Closed-toe Sandals: Color

Figure 1.-This unidentified portrait is undated. We are not even sure where the photograph was taken. We believe that the photographer was Heath who had studios at Phoenix and Tucson in Arizona. We would guess it was taken in the 1900s, but the early 1910s is also possible. He wears a tunic suit which was called a Russian blouse at the time with white long stockings. The white stockings make it difficuklt to tell, but the boy looks to be wearing double-strap sandals without a center strap.

We have noted many colors of closed-toe sandals. Black, blue, brown, red, and white have been the most common. The blue and brown in particular have come in many different shades. Black is not common for a play shoe, although black is a common color for dress sandals. White has been used for both play and dress sandals. There are a variety of age and gender conventions associated with closed-toe sandals and these have varied among countries and over time. There were lso conventions associated as to whether the sandal was a dress or play shoe. Some of the colors such as black and white can be seteced in early photographs, bur blue, brown, and red are more difficult to assess. Here until the development of color photography we have to turn to catalogs.


We have noted different shades of blue closed-toe sandals. The most common color was a dark blue which war worn as a school sandal. We noted British boys wearing dark blue sandals at some schools, although brown was a much more common color. They were mostly the double strap type with a center strap. We have noticed a few boys wearing light blue sandals, primary the single strap style without a center strap. They were mosly pre-school boys. We noted Prince Williand Harry wearing these sandals in the 1980s.


We see many boys wearing black closed-toe sandals in the late 19th and early 20th century. This was a dress style fr younger boys. It was not worn for play. One of the most popular styles was a double strap wiyhout a center strap. We also see multiple staps. After World War I we only notice the single-bar strap style.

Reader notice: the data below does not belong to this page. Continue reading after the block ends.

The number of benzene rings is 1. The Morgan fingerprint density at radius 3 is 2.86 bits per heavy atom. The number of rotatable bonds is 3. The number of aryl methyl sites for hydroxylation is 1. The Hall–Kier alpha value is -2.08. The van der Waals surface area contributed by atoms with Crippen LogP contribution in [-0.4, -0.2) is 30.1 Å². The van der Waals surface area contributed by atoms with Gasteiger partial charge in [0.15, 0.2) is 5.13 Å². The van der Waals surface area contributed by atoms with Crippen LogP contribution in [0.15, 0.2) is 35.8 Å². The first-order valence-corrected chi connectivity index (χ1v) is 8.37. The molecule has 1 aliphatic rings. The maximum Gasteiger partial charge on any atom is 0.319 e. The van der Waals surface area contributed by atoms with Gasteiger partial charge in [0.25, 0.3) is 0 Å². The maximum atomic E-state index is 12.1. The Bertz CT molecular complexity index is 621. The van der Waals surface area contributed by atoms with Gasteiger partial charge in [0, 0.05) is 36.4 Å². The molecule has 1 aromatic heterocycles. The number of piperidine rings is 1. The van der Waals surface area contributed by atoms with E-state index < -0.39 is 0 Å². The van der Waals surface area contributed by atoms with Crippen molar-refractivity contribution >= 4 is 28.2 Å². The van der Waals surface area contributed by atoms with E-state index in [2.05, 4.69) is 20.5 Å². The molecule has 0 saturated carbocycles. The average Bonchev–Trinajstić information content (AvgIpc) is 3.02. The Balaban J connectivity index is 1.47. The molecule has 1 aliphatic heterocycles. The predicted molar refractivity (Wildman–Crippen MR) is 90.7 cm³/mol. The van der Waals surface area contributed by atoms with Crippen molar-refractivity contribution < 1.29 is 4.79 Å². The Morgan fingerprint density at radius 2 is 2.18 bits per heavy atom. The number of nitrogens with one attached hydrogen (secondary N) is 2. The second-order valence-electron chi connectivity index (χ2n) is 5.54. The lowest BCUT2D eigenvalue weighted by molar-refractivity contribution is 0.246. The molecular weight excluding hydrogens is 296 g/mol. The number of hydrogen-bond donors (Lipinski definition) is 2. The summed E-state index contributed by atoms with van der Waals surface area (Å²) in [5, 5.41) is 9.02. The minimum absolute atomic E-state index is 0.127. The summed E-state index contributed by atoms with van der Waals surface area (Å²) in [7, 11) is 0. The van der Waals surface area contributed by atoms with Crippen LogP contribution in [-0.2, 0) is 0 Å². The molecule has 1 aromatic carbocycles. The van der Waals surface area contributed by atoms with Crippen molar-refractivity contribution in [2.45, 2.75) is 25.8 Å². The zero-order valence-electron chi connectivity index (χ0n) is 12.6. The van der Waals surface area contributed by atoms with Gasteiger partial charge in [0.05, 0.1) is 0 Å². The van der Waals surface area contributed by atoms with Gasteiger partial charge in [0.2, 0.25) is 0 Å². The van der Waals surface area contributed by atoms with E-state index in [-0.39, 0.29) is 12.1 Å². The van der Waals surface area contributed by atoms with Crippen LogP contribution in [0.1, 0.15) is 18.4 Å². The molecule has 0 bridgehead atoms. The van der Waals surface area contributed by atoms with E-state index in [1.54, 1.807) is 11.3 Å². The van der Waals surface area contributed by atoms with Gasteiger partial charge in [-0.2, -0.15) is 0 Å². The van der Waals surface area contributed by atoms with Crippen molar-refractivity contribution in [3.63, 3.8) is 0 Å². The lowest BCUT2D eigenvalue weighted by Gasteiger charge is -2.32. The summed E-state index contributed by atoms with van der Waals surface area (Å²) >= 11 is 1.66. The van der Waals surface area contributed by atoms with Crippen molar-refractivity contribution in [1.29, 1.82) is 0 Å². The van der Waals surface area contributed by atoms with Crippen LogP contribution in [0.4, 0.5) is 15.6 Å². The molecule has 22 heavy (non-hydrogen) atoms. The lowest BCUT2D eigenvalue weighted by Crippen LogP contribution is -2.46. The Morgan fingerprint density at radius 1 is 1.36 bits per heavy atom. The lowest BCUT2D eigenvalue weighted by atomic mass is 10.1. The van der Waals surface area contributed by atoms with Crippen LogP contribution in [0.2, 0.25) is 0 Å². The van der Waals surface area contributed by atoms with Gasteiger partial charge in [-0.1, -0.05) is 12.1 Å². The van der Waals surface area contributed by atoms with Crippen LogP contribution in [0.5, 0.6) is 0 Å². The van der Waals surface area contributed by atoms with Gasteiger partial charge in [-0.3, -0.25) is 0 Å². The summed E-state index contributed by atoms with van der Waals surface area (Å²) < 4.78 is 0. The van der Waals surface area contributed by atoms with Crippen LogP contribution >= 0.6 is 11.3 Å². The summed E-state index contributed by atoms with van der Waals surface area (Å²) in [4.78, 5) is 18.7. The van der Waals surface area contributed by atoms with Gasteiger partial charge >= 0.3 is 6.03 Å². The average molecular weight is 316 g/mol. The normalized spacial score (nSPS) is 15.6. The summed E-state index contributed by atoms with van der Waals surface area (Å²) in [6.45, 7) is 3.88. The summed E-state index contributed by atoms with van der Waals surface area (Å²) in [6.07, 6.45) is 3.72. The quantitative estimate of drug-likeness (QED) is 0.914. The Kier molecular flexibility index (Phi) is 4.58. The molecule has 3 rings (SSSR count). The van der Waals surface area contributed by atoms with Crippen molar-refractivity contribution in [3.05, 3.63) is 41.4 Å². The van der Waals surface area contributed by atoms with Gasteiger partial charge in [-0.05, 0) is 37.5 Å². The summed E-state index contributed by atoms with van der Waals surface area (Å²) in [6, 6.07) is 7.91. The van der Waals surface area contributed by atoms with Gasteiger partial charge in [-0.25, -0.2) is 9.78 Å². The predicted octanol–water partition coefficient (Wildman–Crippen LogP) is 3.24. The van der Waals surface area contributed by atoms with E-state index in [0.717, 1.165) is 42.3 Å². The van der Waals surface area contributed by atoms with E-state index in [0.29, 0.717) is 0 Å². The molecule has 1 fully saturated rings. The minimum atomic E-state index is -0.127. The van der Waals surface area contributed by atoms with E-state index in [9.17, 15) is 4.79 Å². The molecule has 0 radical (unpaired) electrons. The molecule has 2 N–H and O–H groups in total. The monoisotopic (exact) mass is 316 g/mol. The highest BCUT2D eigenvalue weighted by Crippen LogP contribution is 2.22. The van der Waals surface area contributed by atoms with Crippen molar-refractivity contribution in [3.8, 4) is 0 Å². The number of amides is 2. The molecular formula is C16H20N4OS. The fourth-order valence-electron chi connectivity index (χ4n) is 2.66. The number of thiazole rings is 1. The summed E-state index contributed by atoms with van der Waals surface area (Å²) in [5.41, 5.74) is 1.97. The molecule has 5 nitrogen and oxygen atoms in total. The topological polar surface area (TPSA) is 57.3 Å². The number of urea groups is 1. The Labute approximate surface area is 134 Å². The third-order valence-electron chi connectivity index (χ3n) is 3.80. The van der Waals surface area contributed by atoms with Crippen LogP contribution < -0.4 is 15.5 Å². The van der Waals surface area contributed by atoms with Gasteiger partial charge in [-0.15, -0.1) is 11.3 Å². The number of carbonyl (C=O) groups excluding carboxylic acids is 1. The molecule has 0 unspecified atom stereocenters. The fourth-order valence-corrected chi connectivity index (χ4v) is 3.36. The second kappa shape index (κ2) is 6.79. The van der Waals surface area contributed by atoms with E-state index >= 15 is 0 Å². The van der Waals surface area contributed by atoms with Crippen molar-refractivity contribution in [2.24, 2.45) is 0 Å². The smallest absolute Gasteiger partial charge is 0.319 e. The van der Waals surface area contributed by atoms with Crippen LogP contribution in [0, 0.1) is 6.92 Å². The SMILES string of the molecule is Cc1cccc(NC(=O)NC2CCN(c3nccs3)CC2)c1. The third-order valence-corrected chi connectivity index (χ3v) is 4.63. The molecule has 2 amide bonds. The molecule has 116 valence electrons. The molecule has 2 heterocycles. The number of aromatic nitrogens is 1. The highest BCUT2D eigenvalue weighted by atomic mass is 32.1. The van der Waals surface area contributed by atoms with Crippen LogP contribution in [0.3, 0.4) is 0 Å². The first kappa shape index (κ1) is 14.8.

We note different shades of brown. We note tan as well as darker shades like a shoe. We also note some with a redish or oxblood hue. This was an important color for both play and school sandals. Wards in 1914 offered tan "barefoot sandals", a play style. The British school sandal, a "T"-strap sandal, was usually done in a darker brown color. We note these sandals being worn n other European countries, bit they were most in Britain and the color was mostly brown.


Red was normally a color for a play sandal. We believe that they were worn in the inter-war era and after World War II, diring the 1920s-50s. We have seem younger boys wearing a single-strap sandal in red as a kind of informal dress shoe.


White is a color used for both a dress and play sandal. Becuse of the practical problem of maintaining white, it was not as commonly worn as a play shoe. We see white sandals being worn as a dress shoe in the early 20th century. Here a doublee strap style wihout a center bar seems to have been popular. After World War I, the usual tyles we see boys wearing are are the single-bar and double-bar with center strap styles. The double-bar with strap style was sometimes worn for informal dress occassions. We note differences among counties. We see quite a few French boys wearing white sandals, but far fewer boys in England where sandals were also popular. We note a few boys in France wearing white sandals to school.


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Created: 10:56 PM 2/22/2005
Last updated: 10:56 PM 2/22/2005